TAN Sri Ghani Minhat is known as “Raja Bola” (the King of Football) in Malaysia. He scored more than 100 international goals in his career and more than 300 goals for Selangor. You can find that in Wikipedia.
However, there are no official statistics to back any of these claims.
The same goes for another legend “Supermokh” Mokhtar Dahari, who is said to have earned 167 caps, scored 125 goals for country and another 175 goals for Selangor. It’s all, well..., stuff of legend and not established fact.
There’s nothing to be found in the websites of the NSAs (national sports associations) – if they have a website, in the first place.
Which is why the recent announcement of a RM3mil grant to assist associations turn to digitalisation was really interesting.
The RM3mil is part of a RM10 million allocation for the sports industry to get going again after the pandemic. RM2mil will be distributed as administrative grants of between RM5,000 and RM10,000 to almost 200 national sports bodies registered with the Sports Commissioner’s Office.
Another RM5mil will be for the organisation of activities which focus on development and promotion, while the rest will be for digitalisation.
It’s a foregone conclusion that the NSAs will be wasting no time in rushing to doorsteps of the Youth and Sports Ministry to hand in their application for the grants.
The big question is what they plan to do with the grants. It’s embarrassing that almost three-quarters of the 56 NSAs affiliated to the Olympic Council of Malaysia (OCM) do not have a website.
It is not surprising, to say the least. Even the umbrella body, the Olympic Council of Malaysia, do not have a proper digitalisation system in place despite having the funds.
For years, sports journalists have either gone through archives or relied on Wikipedia to check on things when it comes to performances of athletes in previous multi-sports Games.
Take, for example, the Malaysia Athletics Federation (MAF) and Amateur Swimming Union of Malaysia (Asum).
They are the custodians of the two blue riband sports at a multi-games event but sadly, there is no way you can rely on them for facts on numerous icons who have carried the torch proudly for them in the past.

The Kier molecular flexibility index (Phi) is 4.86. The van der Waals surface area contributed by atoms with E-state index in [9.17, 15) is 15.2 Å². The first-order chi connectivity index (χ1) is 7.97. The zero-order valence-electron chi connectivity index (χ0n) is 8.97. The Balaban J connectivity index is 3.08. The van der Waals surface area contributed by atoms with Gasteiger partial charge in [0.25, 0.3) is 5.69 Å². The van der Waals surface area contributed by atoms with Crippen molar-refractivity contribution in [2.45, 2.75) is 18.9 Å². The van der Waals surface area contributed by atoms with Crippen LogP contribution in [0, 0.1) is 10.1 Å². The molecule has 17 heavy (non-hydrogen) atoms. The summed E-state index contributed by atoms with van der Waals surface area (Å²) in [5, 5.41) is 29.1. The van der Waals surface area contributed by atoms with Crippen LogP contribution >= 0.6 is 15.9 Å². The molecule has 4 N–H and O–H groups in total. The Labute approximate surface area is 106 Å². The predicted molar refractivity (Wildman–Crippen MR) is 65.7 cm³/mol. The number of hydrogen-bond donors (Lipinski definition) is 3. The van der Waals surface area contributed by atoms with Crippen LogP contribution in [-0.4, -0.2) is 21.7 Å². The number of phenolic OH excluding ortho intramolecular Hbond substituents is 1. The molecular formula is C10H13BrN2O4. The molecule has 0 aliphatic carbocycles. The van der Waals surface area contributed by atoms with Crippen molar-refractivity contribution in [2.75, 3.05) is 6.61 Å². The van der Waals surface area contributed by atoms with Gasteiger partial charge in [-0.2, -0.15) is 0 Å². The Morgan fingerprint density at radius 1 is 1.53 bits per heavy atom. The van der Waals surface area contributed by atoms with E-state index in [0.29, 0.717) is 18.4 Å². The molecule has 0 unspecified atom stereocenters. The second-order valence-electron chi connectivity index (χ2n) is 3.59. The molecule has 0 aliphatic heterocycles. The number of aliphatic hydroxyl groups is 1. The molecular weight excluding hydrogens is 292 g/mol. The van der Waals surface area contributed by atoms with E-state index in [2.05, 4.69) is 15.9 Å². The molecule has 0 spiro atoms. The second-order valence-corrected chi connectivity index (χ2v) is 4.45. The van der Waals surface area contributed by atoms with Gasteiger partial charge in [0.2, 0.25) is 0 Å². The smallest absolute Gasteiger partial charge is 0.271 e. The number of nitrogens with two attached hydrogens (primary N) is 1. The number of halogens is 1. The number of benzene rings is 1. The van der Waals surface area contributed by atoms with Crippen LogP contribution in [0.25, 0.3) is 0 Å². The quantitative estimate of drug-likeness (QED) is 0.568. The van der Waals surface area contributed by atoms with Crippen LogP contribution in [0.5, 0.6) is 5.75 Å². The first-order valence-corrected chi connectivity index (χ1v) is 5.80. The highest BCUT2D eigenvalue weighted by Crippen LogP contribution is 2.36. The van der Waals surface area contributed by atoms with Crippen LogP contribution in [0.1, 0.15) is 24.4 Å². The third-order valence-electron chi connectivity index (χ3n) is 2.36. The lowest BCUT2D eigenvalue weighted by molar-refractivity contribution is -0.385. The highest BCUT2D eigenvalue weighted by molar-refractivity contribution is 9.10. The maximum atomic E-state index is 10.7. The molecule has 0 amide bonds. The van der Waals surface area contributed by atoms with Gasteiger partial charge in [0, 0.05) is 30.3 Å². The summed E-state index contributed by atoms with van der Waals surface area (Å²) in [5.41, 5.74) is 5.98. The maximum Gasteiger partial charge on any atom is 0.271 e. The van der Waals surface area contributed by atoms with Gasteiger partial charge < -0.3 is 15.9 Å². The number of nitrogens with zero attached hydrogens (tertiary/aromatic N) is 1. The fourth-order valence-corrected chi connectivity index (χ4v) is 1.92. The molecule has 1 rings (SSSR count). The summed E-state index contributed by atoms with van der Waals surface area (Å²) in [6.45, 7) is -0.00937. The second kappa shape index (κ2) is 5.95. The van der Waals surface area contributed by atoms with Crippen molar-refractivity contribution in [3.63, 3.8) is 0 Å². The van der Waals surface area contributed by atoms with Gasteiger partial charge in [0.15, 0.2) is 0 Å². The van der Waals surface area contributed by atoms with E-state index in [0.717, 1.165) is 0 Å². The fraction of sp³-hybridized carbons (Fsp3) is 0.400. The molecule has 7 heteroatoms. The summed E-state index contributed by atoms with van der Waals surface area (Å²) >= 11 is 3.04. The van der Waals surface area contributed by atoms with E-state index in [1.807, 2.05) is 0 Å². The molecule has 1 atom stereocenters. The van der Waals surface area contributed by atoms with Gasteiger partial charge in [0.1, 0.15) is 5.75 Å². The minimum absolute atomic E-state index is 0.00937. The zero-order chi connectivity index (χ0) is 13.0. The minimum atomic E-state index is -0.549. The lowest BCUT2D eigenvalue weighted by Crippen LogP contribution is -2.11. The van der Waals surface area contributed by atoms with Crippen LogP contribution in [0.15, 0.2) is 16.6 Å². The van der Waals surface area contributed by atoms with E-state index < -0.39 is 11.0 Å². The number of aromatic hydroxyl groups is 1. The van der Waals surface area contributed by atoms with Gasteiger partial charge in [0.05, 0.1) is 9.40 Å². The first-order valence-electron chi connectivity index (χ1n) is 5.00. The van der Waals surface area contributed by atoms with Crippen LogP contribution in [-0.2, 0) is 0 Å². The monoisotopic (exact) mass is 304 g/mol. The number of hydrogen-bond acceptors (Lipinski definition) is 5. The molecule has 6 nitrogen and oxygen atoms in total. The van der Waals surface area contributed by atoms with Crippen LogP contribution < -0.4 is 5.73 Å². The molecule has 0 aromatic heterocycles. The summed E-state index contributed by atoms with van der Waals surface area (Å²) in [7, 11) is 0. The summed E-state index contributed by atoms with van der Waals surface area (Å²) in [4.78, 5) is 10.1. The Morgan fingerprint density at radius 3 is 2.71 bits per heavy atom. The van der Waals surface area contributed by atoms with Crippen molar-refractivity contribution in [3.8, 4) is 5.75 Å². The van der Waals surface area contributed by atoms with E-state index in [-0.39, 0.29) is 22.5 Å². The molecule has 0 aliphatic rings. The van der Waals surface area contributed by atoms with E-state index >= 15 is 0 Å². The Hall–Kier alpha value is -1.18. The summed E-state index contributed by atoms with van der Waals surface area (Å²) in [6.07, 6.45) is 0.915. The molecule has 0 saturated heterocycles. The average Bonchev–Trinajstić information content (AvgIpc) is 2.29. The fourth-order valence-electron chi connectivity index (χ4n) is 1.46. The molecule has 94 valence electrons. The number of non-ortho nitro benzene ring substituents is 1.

Asum, at least, have a functioning website but only to list out coaching activities and events organised by them. MAF have none. For information of local athletics, sportswriters seek out a Singaporean website.
It is only in the non-Olympic sports like squash and bowling that dedicated sports officials take the initiative to promote their activities on Facebook and Twitter.
Badminton and football do provide updates on their events on social media but that is more likely due to sponsor requirements for social presence.
It is indeed a sad reflection of our appreciation for our sports greats.
The stories of how these sports greats performed and how they got to the top of their disciplines can inspire the younger generation. Sadly, these greats have just become footnotes in history.
OCM have the funds but can do better to embrace – and encourage the NSAs to embrace – our champions by developing better digital content.
We can learn a lot from countries like Australia, United States and our neighbours Singapore.
They have not just updates and interviews with their top athletes but also solid documentation of their national records and achievements.
Most of our NSAs are just content with getting funding from the National Sports Council and turn a blind eye to the fact that they need to market themselves differently in the digitalised world we now live in.
Sports in the 21st century is all about making your athletes marketable through social media presence. Digitalisation is the way to go.
Let’s just hope our NSAs keep their fingers on the pulse of things – and that the RM3mil does not just go down the drain.
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